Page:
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Posted March 12, 2013 06:11 PM by Webmaster
Independent distributors Music Box Films have revealed that they are planning to release on Blu-ray Cate Shortland's Lore (2012), starring Saskia Rosendahl, Kai-Peter Malina, and Nele Trebs. The preliminary release date set by the distributors is May 28th.
Selected to represent Australia at the the 85th Academy Awards. Left to fend for themselves after their SS officer father and mother, staunch Nazi believers, are interred by the victorious Allies at the end of World War II, five German children undertake a harrowing journey that exposes them to the reality and consequences of their parents' actions. Led by the eldest sibling, 14-year old Lore (striking newcomer Saskia Rosendahl), they set out on a journey across a devastated country to reach their grandmother in the north. After meeting the charismatic Thomas, a mysterious young refugee, Lore soon finds her world shattered by feelings of both hatred and desire as she must learn to trust the one person she has always been taught to hate in order to survive. Lush cinematography and an evocative, haunting mood infuse this unconventional take on the Holocaust legacy with unforgettable impact.
Lore is a remarkable film I saw not long ago that I'll consider picking up. It's beautifully shot. Even more remarkably, it has a storyline which creates in viewers mixed feelings toward the main character. For instance, while I can't sympathize with her per se, I couldn't completely condemn her either, given the fact of her responsibility to protect her young and utterly innocent siblings. To that end, I could give her some sliver of support.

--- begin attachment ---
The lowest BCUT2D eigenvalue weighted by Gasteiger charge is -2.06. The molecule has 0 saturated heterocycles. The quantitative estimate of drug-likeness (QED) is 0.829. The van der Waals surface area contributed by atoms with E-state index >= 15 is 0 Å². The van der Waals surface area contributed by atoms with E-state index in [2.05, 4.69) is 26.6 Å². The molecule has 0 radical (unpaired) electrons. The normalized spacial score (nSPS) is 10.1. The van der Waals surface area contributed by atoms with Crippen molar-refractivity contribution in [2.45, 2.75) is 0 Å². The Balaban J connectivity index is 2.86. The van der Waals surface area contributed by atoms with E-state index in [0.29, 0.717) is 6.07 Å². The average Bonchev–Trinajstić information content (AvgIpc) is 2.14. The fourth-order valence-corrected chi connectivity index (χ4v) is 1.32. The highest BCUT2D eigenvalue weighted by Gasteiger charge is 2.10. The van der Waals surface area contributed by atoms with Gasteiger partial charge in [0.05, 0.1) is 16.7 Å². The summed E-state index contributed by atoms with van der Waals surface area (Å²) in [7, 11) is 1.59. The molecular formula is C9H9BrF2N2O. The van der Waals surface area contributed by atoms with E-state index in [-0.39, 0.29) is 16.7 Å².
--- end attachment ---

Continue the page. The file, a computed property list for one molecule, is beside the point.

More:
Just looking at spanky87's comment about not seeing the film at TIFF in 2012, had a good chuckle at that comment. But I feel for ya man. Glad I saw LORE over Antiviral last year.
But now for my thoughts on it, I love films that have some historical reference, Black Book, Downfall are 2 great Nazi inspired type films and LORE would be a 3rd. Basically the main character in the film has been pre-programmed to hate, when her father comes home as what she thinks is a hero, all that changes as she starts realizing just exactly what her father is. It's one of those long walk type films that changes the main character's initial thought process as if she finally has woken up and sees the world through new eyes. At times the film is really hard to watch, but the more I did the more I enjoyed the story of LORE.
For those that are interested in the Q and A from the TIFF premiere at the Wintergarden theater, here's the YouTube clips